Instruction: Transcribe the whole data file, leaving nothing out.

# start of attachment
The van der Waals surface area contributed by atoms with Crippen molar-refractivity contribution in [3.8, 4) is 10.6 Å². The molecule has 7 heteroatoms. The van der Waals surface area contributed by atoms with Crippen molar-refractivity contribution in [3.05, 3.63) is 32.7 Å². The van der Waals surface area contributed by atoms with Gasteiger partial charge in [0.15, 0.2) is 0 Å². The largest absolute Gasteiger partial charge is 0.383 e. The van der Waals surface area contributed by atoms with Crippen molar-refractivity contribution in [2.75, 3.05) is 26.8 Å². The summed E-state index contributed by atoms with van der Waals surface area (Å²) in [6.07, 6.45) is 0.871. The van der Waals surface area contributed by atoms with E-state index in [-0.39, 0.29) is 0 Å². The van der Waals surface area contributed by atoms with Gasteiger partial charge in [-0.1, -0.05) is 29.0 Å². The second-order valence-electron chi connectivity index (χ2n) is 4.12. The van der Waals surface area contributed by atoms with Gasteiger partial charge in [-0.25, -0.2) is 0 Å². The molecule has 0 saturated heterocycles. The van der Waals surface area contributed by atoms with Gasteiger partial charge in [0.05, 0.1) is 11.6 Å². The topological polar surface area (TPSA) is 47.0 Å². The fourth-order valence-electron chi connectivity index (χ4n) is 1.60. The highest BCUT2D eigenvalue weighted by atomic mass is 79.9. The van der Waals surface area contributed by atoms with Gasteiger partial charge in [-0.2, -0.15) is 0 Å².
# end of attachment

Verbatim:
The van der Waals surface area contributed by atoms with Crippen molar-refractivity contribution in [3.8, 4) is 10.6 Å². The molecule has 7 heteroatoms. The van der Waals surface area contributed by atoms with Crippen molar-refractivity contribution in [3.05, 3.63) is 32.7 Å². The van der Waals surface area contributed by atoms with Gasteiger partial charge in [0.15, 0.2) is 0 Å². The largest absolute Gasteiger partial charge is 0.383 e. The van der Waals surface area contributed by atoms with Crippen molar-refractivity contribution in [2.75, 3.05) is 26.8 Å². The summed E-state index contributed by atoms with van der Waals surface area (Å²) in [6.07, 6.45) is 0.871. The van der Waals surface area contributed by atoms with E-state index in [-0.39, 0.29) is 0 Å². The van der Waals surface area contributed by atoms with Gasteiger partial charge in [-0.1, -0.05) is 29.0 Å². The second-order valence-electron chi connectivity index (χ2n) is 4.12. The van der Waals surface area contributed by atoms with Gasteiger partial charge in [-0.25, -0.2) is 0 Å². The molecule has 0 saturated heterocycles. The van der Waals surface area contributed by atoms with Gasteiger partial charge in [0.05, 0.1) is 11.6 Å². The topological polar surface area (TPSA) is 47.0 Å². The fourth-order valence-electron chi connectivity index (χ4n) is 1.60. The highest BCUT2D eigenvalue weighted by atomic mass is 79.9. The van der Waals surface area contributed by atoms with Gasteiger partial charge in [-0.2, -0.15) is 0 Å².